U.S. judge rejects Trump directives easing ability to fire federal workers

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* President signed orders affecting 2 million workers in May
*Move ‘undermines right to bargain collectively’, says judge
A federal judge has rejected key elements of three executive orders signed by Donald Trump in May that would make it easier to fire federal employees and reduce their ability to bargain collectively.
A dozen unions representing federal employees sued to stop the orders going into effect. Judge Ketanji Brown Jackson, of US district court for the District of Columbia, issued a court order on Saturday.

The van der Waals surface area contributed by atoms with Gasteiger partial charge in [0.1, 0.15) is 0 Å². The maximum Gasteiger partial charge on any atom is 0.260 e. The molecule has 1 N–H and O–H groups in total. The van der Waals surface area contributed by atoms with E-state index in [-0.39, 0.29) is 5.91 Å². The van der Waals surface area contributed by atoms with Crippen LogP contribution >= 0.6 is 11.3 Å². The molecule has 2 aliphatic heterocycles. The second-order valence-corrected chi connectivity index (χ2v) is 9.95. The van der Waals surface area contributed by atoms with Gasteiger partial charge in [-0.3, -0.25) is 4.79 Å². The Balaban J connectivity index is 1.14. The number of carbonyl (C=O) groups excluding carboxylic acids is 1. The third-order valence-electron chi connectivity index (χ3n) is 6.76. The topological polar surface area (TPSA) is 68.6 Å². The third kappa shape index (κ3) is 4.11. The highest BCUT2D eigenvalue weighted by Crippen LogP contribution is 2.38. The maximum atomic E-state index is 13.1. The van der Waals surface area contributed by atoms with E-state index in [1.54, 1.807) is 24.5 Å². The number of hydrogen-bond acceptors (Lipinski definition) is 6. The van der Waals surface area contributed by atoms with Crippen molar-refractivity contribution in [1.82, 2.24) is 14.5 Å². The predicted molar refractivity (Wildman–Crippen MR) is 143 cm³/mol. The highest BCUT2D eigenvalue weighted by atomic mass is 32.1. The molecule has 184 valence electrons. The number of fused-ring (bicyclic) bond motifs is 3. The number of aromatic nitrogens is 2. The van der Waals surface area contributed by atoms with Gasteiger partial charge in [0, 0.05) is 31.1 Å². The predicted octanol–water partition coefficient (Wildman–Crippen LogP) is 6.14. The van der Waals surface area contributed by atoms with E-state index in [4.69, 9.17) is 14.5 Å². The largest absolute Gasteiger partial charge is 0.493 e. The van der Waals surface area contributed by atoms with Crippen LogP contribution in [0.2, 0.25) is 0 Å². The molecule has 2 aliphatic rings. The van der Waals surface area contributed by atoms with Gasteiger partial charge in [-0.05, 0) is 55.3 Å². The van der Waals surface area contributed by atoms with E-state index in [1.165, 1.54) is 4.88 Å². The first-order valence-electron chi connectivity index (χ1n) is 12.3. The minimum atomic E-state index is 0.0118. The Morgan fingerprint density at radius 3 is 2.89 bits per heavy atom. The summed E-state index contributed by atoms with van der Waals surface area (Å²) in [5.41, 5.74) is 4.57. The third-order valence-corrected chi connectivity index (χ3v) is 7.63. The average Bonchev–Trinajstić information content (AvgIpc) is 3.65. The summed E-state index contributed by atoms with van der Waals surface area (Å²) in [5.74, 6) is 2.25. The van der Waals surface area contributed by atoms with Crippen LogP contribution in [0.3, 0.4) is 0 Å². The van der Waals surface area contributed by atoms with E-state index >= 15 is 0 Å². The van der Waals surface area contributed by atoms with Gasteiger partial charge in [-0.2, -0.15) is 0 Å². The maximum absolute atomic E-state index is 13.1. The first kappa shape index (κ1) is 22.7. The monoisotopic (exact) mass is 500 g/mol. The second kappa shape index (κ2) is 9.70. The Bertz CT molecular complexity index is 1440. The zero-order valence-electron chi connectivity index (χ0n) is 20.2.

She said Trump’s orders, which would also reduce the amount of time low-performing employees had to improve their performance before being fired, “undermine federal employees’ right to bargain collectively”.
In a statement quoted by the New York Times, Sarah Suszczyk, co-chair of a coalition of government-workers unions, said: “We are very pleased that the court agreed that the president far exceeded his authority, and that the apolitical career federal work force shall be protected from these illegal, politically motivated executive orders.”
The White House did not immediately comment. Trump was at his golf course in Sterling, Virginia.
More details Later
.reuters